Lang.ai looks to help orgs extract value from customer conversations, with AI

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Turning a conversation – from customer support requests to user feedback – into tangible business value is not an easy task. It is also an ideal use case for AI-based automation.

Among the vendors helping organizations use AI to get value from customer conversations is San Francisco-based Lang, which announced today that it has raised $ 10.5 million in a Category A round. Lang’s platform is integrated with help desk, customer relationship management and user-facing operations for feedback and requests. The system uses the Unsupervised Learning model to adapt to the ever-changing flow of information by classifying the data and then helping to determine what should be done with the data to help improve the user experience and business results.

“There’s been an increase in the amount of conversations that business teams have to deal with, especially things like customer support, which have been raised during the epidemic,” Lang’s CEO, George Penalva, told VentureBeat. “Sure, there are a lot of AI technologies out there, but in general, it’s built by engineers for engineers – so there’s a lot of complexity. We believe that there should be a better way for business users to use AI. “

Lang is definitely not alone in its corner of the market. Zendesk, for example, has built up its AI capabilities in recent years to help its customer service platform. A key element of its capabilities comes from the company’s 2021 acquisition of Cleverly.ai.

CRM giant Salesforce is also very active in the AI ​​space with its Einstein platform. Contact Center technology vendor Genesys continues to actively enhance its AI capabilities with its Google partnership.

A recent report by Fortune Business Insights estimates that the global customer experience management market size will reach $ 11.3 billion by 2022. The report predicts that the market will grow at a compound annual growth rate (CAGR) of 16.2% over the next seven years, reaching .5 35.5. Billion by 2029.

How Lang uses AI to get value from a conversation

Penalva is keenly aware of market potential and competition. According to him, Lang offers a different approach thanks to the use of unsupervised AI model.

A common approach to enabling AI is to use a supervised model that trains against a given set of data. The challenge with the supervised model is that AI is often trained on static data. Penalva noted that while data changes rapidly and organizations actually respond to users, training on static data is not good enough. That’s why his company has developed a purpose-built unsupervised learning model that is constantly looking at ever-changing data.

A Glimpse of Lang.ai's Customer Conversation Management Platform
A Glimpse of Lang.ai’s Customer Conversation Management Platform
Credit: Lang.ai

How it works: Lang connects to customer data and analyzes unsupervised model data, converting it into simple “concepts” – which Penalva explained is the business term for the item or operation that the company needs to track. . For example, the concept could be delivery date, product or credit rating. AI models automatically exclude key concepts in a conversation, so they can be grouped into categories that make sense for a particular business.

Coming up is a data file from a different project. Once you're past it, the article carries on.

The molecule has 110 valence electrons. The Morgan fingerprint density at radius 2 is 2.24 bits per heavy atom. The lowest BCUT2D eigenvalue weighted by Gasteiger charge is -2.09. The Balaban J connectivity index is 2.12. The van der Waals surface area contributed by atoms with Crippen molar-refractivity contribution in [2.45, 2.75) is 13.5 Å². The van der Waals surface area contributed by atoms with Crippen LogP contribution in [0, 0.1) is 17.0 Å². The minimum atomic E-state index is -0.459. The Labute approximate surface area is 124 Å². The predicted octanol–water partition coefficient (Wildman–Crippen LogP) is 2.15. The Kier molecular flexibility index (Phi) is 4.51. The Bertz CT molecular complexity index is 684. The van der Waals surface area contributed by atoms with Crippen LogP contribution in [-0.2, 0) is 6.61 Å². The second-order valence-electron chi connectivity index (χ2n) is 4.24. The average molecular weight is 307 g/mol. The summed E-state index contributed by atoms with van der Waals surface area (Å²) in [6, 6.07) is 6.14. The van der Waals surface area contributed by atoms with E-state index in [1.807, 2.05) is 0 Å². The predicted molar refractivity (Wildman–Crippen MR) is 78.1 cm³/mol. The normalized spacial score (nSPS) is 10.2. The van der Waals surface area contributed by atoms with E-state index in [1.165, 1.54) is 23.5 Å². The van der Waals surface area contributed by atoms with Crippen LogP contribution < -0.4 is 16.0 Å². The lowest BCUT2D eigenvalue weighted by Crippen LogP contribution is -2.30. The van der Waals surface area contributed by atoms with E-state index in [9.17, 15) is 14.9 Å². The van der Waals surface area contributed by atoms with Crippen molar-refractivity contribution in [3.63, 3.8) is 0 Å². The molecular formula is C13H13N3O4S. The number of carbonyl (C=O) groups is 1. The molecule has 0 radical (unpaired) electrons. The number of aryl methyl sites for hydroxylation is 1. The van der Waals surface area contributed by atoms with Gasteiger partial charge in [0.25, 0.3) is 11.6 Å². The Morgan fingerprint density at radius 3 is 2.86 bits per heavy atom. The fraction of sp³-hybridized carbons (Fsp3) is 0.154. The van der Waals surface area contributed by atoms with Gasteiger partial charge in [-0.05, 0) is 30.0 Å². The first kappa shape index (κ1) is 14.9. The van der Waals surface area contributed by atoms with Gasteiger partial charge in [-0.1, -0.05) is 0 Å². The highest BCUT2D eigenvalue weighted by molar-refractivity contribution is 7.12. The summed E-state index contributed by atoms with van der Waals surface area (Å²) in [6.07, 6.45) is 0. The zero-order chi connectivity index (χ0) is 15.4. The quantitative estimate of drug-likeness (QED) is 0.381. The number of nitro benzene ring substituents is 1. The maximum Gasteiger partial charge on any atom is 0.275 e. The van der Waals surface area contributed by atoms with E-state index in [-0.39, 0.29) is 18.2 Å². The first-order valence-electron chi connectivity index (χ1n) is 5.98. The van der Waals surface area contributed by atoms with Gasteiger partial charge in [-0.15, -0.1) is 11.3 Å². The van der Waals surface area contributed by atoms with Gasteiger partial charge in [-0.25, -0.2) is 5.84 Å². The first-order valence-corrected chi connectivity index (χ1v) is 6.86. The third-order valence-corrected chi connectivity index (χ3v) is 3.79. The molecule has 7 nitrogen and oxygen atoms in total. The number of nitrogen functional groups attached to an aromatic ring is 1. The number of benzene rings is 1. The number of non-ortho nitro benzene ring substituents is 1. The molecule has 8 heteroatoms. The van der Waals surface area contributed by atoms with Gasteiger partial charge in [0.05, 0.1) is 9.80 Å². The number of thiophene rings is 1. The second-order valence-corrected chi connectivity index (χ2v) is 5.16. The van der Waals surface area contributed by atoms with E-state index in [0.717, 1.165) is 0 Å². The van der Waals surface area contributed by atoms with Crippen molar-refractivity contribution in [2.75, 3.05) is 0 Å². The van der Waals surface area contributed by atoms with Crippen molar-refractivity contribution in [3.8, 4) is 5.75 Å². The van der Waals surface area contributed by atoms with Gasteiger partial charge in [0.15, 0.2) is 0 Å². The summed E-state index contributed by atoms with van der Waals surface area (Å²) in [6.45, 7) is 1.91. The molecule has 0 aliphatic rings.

The series interface is provided to users in a no-code model, enabling the organization to group items as needed. The no-code interface also helps to provide an explanatory AI format, so that users can easily see how the unmanned model extracted the concepts and in what categories the concepts were placed.

Scaling operation

Using AI to derive business value from conversations can also help organizations measure performance.

An example is with Lang Customer Ramp, which offers online tracking services for cost. According to Penalva, Ramp’s challenge was that he wanted to increase efficiency quickly. With Lang, Ramp was able to quickly categorize customer requests into categories and then provide automated workflows to speed up resolution. For example, Ramp can ensure that inquiries about a credit issue are sent to an agent who can quickly respond to such a request.

Ramps also use Lang to understand customer feedback. As Ramp builds new products, responses and requests are analyzed by Lang to better understand how the new product is being received and what to do if a change needs to be made to optimize the user experience.

“We really use their support data for automation and for insights that other teams can use,” he said.

With the new Category A funding, Pilwa seeks to continue helping organizations retrieve business value from data more easily and automate repetitive tasks.

“We think a lot of companies are thinking about how they can be more efficient these days,” he said. “There’s a lot of inefficiency when you people think about repetitive tasks in their daily jobs, when they really should focus on more high-level tasks,” Penalva said.

The new funding round was led by Nava Ventures and involved partnerships with Oceans Ventures, Forum and Flexport Fund.

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